- At least 26 people have died in the states of California, Oregon and Washington due to wildfires
- In the state of Oregon, the evacuation of half a million people was ordered
- Many of those who have been forced to evacuate are low-income immigrants
At least 26 people have lost their lives and hundreds of homes have been burned to the ground by the more than 100 fires that continue to burn in the western United States.
In accordance with USA Today, the fires have consumed an area equal to the size of New Jersey.
More than half a million people, representing more than 10% of Oregon’s population, have received immediate evacuation orders as the fires remain uncontained.
On Friday, the National Interagency Fire Center said fires that had been fanned by the wind had also reached Alaska, Arizona, Colorado, Idaho, Montana, Nevada, New Mexico, Texas, Utah and Wyoming.
Of the 26 reported fatalities, 20 have been in California.
According to the California Department of Forestry and Fire Protection (Cal Fire), among that total there are seven more that add to the number of deaths that were counted in the Thursday.
One death was recorded in Washington state. This is a 1-year-old boy who died while his family tried to flee the flames of a wildfire, according to Okanogan County Sheriff Tony Hawley.
“This is the first death we have had. And there are too many, there are too many, ”said Washington Public Lands Commissioner Hilary Franz through tears. “No one should ever fear the loss of their child,” she added.
Five other people have died in Oregon.
Andrew Phelps, director of the Oregon Office of Emergency Management, told a news conference Friday that they were bracing for more deaths.
“We know that we are dealing with fire-related deaths and we are preparing for a mass death incident, based on what we know,” Phelps said.
Many of the residents who have been forced to evacuate are low-income immigrants, according to The Associated Press.
Artemio Gutiérrez contemplated the remains of his mobile home helplessly. His children, sitting in the box of his pickup, waited while he collected some objects: a ceramic jug with a smiley face, some toy houses and a cross formed by two pieces of molten glass.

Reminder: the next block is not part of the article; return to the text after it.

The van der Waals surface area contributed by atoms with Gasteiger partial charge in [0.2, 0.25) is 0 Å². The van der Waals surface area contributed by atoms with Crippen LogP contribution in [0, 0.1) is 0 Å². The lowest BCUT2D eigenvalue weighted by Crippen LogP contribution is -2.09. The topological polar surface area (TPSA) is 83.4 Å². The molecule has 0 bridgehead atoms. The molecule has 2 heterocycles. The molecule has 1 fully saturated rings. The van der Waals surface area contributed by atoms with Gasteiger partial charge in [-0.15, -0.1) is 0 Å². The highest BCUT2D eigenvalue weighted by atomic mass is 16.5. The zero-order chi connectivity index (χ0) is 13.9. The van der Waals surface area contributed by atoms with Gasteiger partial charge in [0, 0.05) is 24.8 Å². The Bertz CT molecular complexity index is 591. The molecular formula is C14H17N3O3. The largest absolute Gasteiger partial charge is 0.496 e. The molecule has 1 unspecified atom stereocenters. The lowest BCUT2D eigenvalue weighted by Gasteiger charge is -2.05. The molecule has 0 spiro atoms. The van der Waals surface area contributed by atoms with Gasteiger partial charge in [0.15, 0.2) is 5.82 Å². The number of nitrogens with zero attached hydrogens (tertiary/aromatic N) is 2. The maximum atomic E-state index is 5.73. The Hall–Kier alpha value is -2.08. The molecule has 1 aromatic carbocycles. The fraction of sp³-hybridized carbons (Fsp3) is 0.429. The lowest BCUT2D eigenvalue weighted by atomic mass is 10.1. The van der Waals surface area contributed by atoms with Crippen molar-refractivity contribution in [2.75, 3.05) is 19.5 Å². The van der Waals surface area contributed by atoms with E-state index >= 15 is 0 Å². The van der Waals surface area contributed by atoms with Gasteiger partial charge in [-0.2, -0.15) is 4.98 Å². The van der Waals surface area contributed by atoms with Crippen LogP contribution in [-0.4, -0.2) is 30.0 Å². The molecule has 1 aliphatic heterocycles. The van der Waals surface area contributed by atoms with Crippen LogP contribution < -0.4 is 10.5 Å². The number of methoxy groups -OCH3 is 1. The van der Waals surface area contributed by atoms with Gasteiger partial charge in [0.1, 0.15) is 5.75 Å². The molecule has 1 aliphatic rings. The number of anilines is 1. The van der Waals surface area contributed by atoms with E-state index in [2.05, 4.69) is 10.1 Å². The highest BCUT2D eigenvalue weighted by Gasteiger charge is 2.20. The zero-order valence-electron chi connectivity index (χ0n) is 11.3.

Gutiérrez, a single father of four, was working in a nearby vineyard when he saw heavy smoke creeping over the Rogue River Valley. He barely had time to pick up his children from the mobile home park where they live with dozens of Mexican families and they escaped with the clothes they were wearing.
“I’m going to start over. It’s not easy, but is not impossible either. You have to be strong in situations like this, ”said Gutiérrez, who had just returned from her mother’s funeral in Mexico.
Whole parks of mobile homes inhabited mostly by Mexican immigrants working in the vineyards or in construction were reduced to ashes.
“We are like one family. We have known each other for years, since we arrived or even before, ”Gutiérrez said of his neighbors at the Talent Mobile Estates park. “We live from day to day.”
Many workers in the fields of crops in California on Friday faced more difficult and risky working conditions for their health due to the smoke produced by the current fires in the state, according to the Efe agency.
However, in areas severely affected by the fire such as Sonoma County, or in the Central Valley, farmworkers continue their duties despite difficulties.
In a photo on the Twitter account of the Unión de Campesinos (UFW) union, Diego – who did not mention his last name – a worker from Watsonville, Santa Cruz County northwest of Los Angeles, shared a photo of the field where he worked with a strong presence smoke.
Although it is the obligation of contractors and employers to provide the worker with all the necessary elements to protect against these types of conditions, some do not comply with the regulations, so the UFW is following up to report the cases to the Occupational Health and Safety Division. from the California Department of Industrial Relations (Cal / OSHA).
Filed Under: US Fire Deaths
“At this time it is very dangerous to be outside in certain areas such as the Salinas Valley,” Armando Elenes, UFW secretary-treasurer, explained to Efe, indicating that the index of the presence of microparticles currently suspended in the air in that area is approximately 560.
Cal / OSHA’s code of regulation indicates that employers must provide N-95 masks to their workers when the index “is 151 or greater and where employers should reasonably anticipate that employees could be exposed to smoke from wildfires. ”.
“With that current rating of more than 500, wearing a mask is not optional, it is mandatory, and yet the ranchers are not complying with the regulations and although they received masks, some have not distributed them,” Elenes denounced.
The peasants continue to work out of necessity even at the risk of their health.
Filed Under: US Fire Deaths
“There is nothing heroic about what we are doing,” Erick, a farm worker from King City, Monterey County, commented on UFW Twitter, sharing a photo showing the cloudy red sky.
“We work out of necessity,” he added.
With two dozen large fires that have consumed thousands of hectares between August and September in the state, the air stale by smoke can seriously affect the health of these workers.
The air highly polluted by the fires joins the risk of contagion of COVID-19 that these workers currently face, who, due to the conditions of their work, are often unable to maintain social distance and other protective measures.
Filed Under: US Fire Deaths
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